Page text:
• KPres||

    Oh, shrikey...

    Share of Recipients of each program that self-identified as supporters of Republican party in 2004-2007 Maxwell Poll:

    Gov. Subsidized Housing: 12%
    Medicaid: 16%
    Food Stamps: 20%
    Unemployment Compensation: 21%
    Welfare or public assistance: 22%
    Disability benefits from government 25%

    Wish as you may, the welfare queens are still Democrats.

    http://wallstreetpit.com/89671.....epublican/

  • Carolynp||

    Curses! Liberals foiled by math again!

  • ||

    Saw that report. It figures that you'd focus on that when in fact you should be concerned about fixing disability fraud regardless of where it is.

    But I don't need to remind you, what, with you being a classical liberal and all.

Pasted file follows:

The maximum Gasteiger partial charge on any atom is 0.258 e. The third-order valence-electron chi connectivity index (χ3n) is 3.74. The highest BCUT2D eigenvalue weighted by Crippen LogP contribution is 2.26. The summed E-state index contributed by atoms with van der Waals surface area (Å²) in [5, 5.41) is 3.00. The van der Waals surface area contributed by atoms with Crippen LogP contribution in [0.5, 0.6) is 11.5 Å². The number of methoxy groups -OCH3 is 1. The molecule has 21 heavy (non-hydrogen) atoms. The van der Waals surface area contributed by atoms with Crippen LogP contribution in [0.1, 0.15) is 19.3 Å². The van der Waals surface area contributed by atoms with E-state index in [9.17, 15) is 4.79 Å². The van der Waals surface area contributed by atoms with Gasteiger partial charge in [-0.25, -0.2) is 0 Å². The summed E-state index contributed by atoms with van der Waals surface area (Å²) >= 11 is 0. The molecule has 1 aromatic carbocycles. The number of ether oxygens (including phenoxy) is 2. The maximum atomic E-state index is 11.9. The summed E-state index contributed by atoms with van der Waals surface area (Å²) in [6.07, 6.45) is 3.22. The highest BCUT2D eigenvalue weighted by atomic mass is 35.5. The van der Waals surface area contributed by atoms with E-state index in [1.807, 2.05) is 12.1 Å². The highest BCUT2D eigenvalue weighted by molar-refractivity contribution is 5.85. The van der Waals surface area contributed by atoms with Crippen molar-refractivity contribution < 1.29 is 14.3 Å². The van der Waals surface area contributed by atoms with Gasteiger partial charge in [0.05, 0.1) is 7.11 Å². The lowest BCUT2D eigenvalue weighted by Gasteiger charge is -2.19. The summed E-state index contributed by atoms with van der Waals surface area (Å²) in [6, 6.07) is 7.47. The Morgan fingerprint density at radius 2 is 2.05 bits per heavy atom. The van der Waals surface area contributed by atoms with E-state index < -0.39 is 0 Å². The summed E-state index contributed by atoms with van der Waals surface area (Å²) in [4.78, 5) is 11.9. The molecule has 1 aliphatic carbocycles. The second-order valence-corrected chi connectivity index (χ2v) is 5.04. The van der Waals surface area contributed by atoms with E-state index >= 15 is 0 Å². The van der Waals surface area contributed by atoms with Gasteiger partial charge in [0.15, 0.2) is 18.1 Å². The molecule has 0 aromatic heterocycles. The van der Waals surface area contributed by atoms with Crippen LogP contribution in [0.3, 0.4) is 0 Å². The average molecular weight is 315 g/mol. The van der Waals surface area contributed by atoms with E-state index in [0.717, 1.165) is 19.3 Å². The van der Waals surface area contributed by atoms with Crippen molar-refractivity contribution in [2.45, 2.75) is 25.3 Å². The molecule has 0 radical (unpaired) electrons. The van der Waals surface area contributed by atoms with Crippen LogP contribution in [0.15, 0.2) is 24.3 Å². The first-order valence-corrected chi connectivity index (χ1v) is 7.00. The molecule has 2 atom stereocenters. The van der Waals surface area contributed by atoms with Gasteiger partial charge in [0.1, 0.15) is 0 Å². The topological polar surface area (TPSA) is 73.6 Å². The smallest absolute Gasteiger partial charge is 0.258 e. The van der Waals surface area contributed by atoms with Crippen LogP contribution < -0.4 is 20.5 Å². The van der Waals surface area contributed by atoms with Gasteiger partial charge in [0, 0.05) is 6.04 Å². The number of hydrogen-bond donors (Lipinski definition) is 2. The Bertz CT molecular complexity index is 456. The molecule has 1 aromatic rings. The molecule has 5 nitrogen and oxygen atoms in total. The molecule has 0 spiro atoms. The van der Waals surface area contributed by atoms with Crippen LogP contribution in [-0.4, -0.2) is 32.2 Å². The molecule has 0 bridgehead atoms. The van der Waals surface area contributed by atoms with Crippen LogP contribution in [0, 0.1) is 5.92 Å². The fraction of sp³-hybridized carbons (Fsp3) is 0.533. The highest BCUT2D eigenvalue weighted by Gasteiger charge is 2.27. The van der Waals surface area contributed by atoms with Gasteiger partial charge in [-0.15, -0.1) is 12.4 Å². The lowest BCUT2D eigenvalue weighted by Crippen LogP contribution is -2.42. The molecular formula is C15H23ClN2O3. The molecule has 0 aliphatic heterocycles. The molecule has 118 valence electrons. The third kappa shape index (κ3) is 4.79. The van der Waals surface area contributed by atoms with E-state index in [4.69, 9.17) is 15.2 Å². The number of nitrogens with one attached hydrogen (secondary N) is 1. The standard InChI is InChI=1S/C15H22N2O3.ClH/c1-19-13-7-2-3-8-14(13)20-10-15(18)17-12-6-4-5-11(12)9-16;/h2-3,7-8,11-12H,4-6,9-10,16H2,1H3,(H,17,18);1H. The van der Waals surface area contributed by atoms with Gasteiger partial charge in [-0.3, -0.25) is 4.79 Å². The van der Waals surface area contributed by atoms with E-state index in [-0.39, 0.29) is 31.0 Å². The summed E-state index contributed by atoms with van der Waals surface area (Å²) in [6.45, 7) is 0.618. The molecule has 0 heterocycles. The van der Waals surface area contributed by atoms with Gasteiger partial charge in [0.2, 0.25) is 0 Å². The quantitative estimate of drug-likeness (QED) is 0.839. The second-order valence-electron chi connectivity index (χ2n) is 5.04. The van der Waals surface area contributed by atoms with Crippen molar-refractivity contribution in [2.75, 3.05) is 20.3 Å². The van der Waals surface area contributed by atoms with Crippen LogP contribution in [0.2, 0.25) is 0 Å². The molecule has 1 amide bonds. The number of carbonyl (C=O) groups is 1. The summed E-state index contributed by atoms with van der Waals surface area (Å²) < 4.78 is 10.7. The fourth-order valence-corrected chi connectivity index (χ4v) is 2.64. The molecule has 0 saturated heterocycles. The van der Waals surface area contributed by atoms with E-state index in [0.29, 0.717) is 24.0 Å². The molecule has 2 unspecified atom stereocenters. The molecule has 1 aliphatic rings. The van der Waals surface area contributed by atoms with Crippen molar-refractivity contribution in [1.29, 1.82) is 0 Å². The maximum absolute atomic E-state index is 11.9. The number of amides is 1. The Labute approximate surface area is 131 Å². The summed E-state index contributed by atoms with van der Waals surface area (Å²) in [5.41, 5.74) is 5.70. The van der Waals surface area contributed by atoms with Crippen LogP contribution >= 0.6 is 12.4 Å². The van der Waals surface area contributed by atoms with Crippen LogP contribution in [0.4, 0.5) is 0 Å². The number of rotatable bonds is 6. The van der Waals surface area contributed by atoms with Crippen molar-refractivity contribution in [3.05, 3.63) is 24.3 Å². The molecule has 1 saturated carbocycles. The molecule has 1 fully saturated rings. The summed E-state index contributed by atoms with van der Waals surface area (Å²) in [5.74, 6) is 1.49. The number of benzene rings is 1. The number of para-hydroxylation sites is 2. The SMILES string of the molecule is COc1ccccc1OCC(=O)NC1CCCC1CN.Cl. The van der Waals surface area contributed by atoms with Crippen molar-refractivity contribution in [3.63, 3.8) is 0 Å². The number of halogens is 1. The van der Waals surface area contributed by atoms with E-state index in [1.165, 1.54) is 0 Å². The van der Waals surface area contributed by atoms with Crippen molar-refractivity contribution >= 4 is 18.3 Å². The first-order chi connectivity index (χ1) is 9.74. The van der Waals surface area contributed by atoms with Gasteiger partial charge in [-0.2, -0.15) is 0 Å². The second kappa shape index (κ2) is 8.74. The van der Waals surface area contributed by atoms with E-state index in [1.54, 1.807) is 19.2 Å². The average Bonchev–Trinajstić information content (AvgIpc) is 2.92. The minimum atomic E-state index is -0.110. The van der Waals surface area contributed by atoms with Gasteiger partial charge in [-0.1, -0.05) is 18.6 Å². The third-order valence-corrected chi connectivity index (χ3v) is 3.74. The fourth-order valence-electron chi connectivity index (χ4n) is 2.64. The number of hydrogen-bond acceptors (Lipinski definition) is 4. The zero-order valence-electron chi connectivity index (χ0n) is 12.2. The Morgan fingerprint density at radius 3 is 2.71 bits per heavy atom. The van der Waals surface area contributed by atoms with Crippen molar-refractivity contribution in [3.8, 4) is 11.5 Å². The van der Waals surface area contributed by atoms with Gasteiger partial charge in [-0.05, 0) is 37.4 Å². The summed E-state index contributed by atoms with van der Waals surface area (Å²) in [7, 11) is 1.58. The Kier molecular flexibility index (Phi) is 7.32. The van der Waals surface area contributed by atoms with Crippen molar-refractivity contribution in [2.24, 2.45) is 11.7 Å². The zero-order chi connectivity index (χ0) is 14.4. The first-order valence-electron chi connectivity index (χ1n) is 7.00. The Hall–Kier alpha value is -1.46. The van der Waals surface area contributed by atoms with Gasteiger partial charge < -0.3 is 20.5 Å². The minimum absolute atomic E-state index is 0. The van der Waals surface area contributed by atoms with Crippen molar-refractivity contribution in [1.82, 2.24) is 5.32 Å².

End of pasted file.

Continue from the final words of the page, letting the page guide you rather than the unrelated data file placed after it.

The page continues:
• MJGreen||

    He's not too worried. All this fraud will become a big non-issue with Obamacare.

  • Scarecrow Repair||

    I would have guessed Warren Buffet.

  • Brian||

    After the Broncs/Boys game 60 Minutes aired a piece on the epidemic of Kentucky/West Virginia SSDI fraud cases. The "welfare queen" of the new millennium is a Red State Rand Paul voter!

    I thought West Virginia elected this guy for 40 years.
    Is there a new Rand Paul lookalike from West Virginia I'm not aware of?
    Apparently, not.
    Old people on the government dole for SSDI != limited government, Rand Paul supporters. That's like saying that the latest shooting in Washington DC shows that the latest gun nuts are DC democrat beuractats.

  • ||